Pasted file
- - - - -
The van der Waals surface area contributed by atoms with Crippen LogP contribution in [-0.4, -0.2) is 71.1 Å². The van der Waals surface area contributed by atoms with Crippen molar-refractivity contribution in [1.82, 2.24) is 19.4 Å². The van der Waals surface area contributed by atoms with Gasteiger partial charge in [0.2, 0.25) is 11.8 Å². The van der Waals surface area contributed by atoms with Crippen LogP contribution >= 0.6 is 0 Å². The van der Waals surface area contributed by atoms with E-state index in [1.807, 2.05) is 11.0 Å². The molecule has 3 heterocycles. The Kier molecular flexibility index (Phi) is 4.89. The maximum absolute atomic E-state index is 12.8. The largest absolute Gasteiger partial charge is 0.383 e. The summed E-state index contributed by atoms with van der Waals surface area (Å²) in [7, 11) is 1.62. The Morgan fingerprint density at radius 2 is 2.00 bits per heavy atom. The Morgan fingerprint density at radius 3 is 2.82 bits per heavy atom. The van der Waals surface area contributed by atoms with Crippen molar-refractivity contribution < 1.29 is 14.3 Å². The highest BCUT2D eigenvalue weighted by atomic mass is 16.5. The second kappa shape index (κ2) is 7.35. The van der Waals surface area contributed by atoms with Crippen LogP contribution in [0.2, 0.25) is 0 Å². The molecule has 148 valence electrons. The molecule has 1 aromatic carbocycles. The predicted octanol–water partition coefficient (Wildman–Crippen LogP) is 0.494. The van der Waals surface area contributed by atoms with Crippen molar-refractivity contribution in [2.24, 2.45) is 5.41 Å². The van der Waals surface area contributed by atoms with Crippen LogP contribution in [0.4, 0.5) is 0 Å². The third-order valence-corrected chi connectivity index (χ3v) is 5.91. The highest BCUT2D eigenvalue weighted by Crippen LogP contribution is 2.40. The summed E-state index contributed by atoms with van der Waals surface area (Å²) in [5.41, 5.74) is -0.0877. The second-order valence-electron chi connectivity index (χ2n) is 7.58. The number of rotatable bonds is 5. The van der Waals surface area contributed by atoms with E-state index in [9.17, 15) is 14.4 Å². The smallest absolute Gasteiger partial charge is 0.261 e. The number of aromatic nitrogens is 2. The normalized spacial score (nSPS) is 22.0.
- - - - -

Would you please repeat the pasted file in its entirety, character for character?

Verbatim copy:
The van der Waals surface area contributed by atoms with Crippen LogP contribution in [-0.4, -0.2) is 71.1 Å². The van der Waals surface area contributed by atoms with Crippen molar-refractivity contribution in [1.82, 2.24) is 19.4 Å². The van der Waals surface area contributed by atoms with Gasteiger partial charge in [0.2, 0.25) is 11.8 Å². The van der Waals surface area contributed by atoms with Crippen LogP contribution >= 0.6 is 0 Å². The van der Waals surface area contributed by atoms with E-state index in [1.807, 2.05) is 11.0 Å². The molecule has 3 heterocycles. The Kier molecular flexibility index (Phi) is 4.89. The maximum absolute atomic E-state index is 12.8. The largest absolute Gasteiger partial charge is 0.383 e. The summed E-state index contributed by atoms with van der Waals surface area (Å²) in [7, 11) is 1.62. The Morgan fingerprint density at radius 2 is 2.00 bits per heavy atom. The Morgan fingerprint density at radius 3 is 2.82 bits per heavy atom. The van der Waals surface area contributed by atoms with Crippen molar-refractivity contribution < 1.29 is 14.3 Å². The highest BCUT2D eigenvalue weighted by atomic mass is 16.5. The second kappa shape index (κ2) is 7.35. The van der Waals surface area contributed by atoms with Crippen LogP contribution in [0.2, 0.25) is 0 Å². The molecule has 148 valence electrons. The molecule has 1 aromatic carbocycles. The predicted octanol–water partition coefficient (Wildman–Crippen LogP) is 0.494. The van der Waals surface area contributed by atoms with Crippen molar-refractivity contribution in [2.24, 2.45) is 5.41 Å². The van der Waals surface area contributed by atoms with Crippen LogP contribution in [0.4, 0.5) is 0 Å². The third-order valence-corrected chi connectivity index (χ3v) is 5.91. The highest BCUT2D eigenvalue weighted by Crippen LogP contribution is 2.40. The summed E-state index contributed by atoms with van der Waals surface area (Å²) in [5.41, 5.74) is -0.0877. The second-order valence-electron chi connectivity index (χ2n) is 7.58. The number of rotatable bonds is 5. The van der Waals surface area contributed by atoms with E-state index in [9.17, 15) is 14.4 Å². The smallest absolute Gasteiger partial charge is 0.261 e. The number of aromatic nitrogens is 2. The normalized spacial score (nSPS) is 22.0.